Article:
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Discussion Starter · #1 · (Edited)
I will be extending this gable porch out another 8 feet and want that exposed beam look. The whole thing might have to come down:



Here are two pics I found on the web. My initlal thought was that the beams that are coming out of the house, would lay on top of the top plates. But the more I look at this picture of the guys building the porch, it can't be on the top plate.

Are they simply using a Simpson hanger on wall? Or did they break into the wall and erect a beam pocket? Figured that would be a difficult job since I'd have to fight electrical runs, etc...What are some other ways to do this? Not sure the size of beam I'd be using, but something similar.



 

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To little info.Are you going to pour footings for new post at or close to the end of the addition?The beams to support the roof need to be tied into the existing structure.
What will the span be?
 

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Discussion Starter · #3 ·
To little info.Are you going to pour footings for new post at or close to the end of the addition?The beams to support the roof need to be tied into the existing structure.
What will the span be?
Here's some more info.

SPAN of beams from house wall to new post: 9'
Width of posts: 13'

Both new posts will have their own footings.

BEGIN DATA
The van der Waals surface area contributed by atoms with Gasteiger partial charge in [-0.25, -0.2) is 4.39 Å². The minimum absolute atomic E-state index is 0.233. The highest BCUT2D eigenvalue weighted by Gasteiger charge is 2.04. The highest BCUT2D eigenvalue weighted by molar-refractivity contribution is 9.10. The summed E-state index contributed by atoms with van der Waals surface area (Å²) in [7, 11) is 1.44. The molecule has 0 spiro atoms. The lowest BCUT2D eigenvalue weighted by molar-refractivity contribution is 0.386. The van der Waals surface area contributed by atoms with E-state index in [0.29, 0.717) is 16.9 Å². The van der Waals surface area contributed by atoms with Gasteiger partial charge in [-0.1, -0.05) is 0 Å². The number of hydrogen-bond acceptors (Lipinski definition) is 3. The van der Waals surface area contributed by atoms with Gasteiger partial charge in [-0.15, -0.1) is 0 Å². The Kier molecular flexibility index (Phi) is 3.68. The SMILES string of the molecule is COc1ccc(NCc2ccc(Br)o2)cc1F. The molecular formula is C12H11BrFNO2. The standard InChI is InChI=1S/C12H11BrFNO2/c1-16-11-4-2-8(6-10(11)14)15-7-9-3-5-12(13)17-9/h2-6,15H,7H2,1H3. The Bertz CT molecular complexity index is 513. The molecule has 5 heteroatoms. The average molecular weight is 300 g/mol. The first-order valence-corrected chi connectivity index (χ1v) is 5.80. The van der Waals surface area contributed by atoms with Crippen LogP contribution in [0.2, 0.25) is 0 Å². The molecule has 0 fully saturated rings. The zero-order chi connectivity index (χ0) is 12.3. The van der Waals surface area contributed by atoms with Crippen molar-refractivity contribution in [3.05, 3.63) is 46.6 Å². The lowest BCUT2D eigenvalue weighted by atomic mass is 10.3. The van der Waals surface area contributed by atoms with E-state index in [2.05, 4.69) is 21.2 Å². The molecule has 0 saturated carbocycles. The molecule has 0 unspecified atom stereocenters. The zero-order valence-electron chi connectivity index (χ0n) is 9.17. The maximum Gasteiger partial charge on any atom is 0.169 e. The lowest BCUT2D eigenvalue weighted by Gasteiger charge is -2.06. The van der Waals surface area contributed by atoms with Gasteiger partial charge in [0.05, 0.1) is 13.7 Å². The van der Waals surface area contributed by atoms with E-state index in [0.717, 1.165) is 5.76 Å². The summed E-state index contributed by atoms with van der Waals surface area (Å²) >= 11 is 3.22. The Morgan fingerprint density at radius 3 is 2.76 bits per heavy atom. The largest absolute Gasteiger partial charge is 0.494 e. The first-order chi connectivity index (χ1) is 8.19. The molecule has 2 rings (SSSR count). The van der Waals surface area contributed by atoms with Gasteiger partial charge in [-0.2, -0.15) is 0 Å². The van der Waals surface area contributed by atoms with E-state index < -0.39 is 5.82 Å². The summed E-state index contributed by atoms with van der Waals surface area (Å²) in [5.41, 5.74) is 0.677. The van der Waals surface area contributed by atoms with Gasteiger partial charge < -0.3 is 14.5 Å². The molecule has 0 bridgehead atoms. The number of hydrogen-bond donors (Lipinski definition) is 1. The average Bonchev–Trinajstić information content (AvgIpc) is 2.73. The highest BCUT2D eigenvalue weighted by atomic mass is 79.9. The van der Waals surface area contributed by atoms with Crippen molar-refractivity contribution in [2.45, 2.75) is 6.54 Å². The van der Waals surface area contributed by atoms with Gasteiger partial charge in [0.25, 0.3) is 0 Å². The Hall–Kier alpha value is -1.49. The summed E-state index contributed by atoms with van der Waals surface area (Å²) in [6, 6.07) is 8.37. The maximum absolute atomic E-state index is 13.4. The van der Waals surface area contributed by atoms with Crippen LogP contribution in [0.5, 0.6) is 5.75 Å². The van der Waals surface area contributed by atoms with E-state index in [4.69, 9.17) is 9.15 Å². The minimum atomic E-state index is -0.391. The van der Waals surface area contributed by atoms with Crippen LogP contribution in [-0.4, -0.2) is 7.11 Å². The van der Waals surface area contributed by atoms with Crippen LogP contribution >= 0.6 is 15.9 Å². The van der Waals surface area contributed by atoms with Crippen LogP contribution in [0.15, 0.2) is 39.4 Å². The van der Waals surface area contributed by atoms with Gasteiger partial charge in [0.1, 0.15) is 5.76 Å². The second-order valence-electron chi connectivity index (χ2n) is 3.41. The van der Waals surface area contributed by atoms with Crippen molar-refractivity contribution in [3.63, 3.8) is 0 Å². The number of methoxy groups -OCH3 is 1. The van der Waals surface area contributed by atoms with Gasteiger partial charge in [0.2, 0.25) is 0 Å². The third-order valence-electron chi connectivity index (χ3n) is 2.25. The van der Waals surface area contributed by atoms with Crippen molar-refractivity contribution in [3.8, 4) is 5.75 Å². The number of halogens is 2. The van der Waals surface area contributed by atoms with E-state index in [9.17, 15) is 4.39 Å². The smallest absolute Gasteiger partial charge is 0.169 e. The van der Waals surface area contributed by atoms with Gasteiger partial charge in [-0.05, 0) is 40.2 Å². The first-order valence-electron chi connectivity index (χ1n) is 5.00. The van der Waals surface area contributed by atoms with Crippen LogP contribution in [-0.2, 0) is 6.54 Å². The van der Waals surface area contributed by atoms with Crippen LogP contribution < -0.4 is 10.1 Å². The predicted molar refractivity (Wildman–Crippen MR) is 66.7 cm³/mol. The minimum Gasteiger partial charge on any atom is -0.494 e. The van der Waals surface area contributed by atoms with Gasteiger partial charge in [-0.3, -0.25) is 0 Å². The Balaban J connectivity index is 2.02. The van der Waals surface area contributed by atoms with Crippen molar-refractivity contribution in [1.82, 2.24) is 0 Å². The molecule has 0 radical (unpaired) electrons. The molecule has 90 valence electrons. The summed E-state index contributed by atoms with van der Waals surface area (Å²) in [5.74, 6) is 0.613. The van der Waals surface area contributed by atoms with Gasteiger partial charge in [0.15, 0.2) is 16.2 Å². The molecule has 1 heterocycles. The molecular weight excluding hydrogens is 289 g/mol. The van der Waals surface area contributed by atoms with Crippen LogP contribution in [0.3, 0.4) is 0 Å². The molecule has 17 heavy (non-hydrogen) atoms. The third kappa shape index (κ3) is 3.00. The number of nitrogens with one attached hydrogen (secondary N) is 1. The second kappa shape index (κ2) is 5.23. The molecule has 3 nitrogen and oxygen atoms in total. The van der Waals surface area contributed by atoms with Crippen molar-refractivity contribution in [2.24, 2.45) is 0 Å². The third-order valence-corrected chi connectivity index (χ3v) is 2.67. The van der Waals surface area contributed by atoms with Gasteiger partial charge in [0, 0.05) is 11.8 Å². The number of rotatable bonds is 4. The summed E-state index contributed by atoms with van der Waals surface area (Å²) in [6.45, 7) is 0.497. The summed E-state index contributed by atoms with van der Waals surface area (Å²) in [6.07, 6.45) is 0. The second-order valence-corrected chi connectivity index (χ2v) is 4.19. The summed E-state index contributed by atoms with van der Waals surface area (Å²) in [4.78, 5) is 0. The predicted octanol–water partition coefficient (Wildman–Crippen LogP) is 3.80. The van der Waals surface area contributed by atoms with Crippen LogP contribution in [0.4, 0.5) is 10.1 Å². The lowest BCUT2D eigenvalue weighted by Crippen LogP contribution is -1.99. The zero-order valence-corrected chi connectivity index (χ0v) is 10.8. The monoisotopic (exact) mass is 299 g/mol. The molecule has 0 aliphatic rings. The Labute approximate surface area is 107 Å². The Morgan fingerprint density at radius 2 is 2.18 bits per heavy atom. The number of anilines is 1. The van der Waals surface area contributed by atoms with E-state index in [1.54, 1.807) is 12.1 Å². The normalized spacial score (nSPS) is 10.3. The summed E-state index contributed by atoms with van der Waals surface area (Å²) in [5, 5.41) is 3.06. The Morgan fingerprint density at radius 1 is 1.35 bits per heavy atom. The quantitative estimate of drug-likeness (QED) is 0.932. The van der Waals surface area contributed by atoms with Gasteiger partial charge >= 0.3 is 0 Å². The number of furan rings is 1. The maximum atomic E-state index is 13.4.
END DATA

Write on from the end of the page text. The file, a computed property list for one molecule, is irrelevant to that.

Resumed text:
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It doesn't matter as long as it is sitting on load bearing points. The first photo, if not the top plates, they could be let into the wall and sitting on multiple studs. Inside wall would have to be cut. The overhang is cut, so there may be a ledger and the sides beams attached to it. The roof sheathing resists the pull away from the house. If you use less rafters, you have to use better sheathing, possibly t&g 2x over the rafters.
 

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You could add two new posts/footings next to or near the house and have the beams on 4 posts/footings, sort of like a free standing porch with the roofs connected.
The footings would need to below ground to the same level as the house footings to avoid frost heave issues.
Simpson hangers would only work if there was sufficient framing to attach them properly.
Another option would be to notch the ends so a portion of the beam is on the top plate if the heights don't work. Calculations for beam sizing would tell you if this is an option. It might work, or it might not.

*edit*

You likely won't have frost issues in Arizona LOL
 
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